The key message I hoped to hear at the XIX International AIDS Conference in Washington, DC, did in fact ring through loud and clear: Since we can begin to end AIDS, we must do so. Almost every key speaker referenced the possibility of an AIDS-free generation or the end of AIDS.

The devil, of course, is in the details of how we implement the tools and knowledge in our possession to make what’s possible a reality. Ending AIDS won’t be easy or cheap, and it won’t happen overnight. Some criticized the convention’s optimistic rhetoric and asked exactly how we would better battle the beast of AIDS. They are right to highlight the challenges and call for specific blueprints. But the importance of so many leaders collectively acknowledging that AIDS can be ended while pledging to do their part should not be minimized. You can’t win a war you’re currently losing unless you shift the battle plan, nor can you attain victory without the buy-in of leadership.

There is a scene in one of my favorite movies, Gallipoli, in which a runner in the trenches of WWI has to carry orders to a general to change the battle plan. The order will save his friend who is fighting on the front lines. The runner was a champion sprinter before the war, and as he prepares to dash through the battlefield, he recalls the exchange he and his coach would have before each race. Coach: “What are your legs?” Runner: “Steel springs.” Coach: “What are they gonna do?” Runner: “Hurl me down the track.” Coach: “How fast are you going to run?” Runner: “As fast as a leopard.” Coach: “Then let’s see you do it.” Tapping all his talent, the runner races to get the orders to the general, hurdling through muddy trenches, weaving through showers of bullets. He delivers the orders, but not before his friend is shot. However, because the runner reached the general, the battle shifts and many lives are spared.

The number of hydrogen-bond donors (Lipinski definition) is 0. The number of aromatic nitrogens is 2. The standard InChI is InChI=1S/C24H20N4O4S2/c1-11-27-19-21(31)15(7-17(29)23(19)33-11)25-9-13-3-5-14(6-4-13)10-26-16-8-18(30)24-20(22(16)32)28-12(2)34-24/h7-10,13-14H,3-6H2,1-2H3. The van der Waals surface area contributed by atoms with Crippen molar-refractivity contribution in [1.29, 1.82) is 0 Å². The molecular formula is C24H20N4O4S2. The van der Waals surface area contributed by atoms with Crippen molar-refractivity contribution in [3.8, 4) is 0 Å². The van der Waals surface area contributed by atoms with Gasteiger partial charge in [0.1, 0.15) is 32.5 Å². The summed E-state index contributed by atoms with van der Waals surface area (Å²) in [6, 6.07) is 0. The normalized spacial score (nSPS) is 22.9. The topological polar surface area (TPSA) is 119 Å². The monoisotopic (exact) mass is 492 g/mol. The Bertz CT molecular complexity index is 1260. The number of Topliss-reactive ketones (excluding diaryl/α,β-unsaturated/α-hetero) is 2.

There’s a lesson in that scene we should apply to fighting HIV/AIDS. A new battle plan must be delivered as quickly as possible, because the way we’ve been fighting this war isn’t working. And the faster we can implement changes based on the empirical evidence we now have about what works, the faster we will spare more lives.

At the end of the conference, I went to the White House reception hosted by President Obama. It was reassuring to hear his commitment to ending the suffering caused by HIV. That said, his inspiring words mean little unless budgets and policies and health care reform are implemented in ways that enable us to better address the problem. (You can help by voting for Obama on November 6.)

Every now and then, I have doubts about whether AIDS will ever end. Such a thought flowed through my head at the White House, but then Patricia Nalls of the Women’s Collective walked up and placed a scarf around my neck. It said, simply, “We can end AIDS.” I burst into tears because I knew she was right. We can do it if each of us continues to find the courage and energy to keep running through the trenches as fast as we can, and if we prop up others when their belief falters.

Only history will answer whether or not AIDS actually ends. But when we feel like letting up, we should propel ourselves onward with the knowledge that the harder and faster we run, the more lives we will protect.

Regan Hofmann
Editor in Chief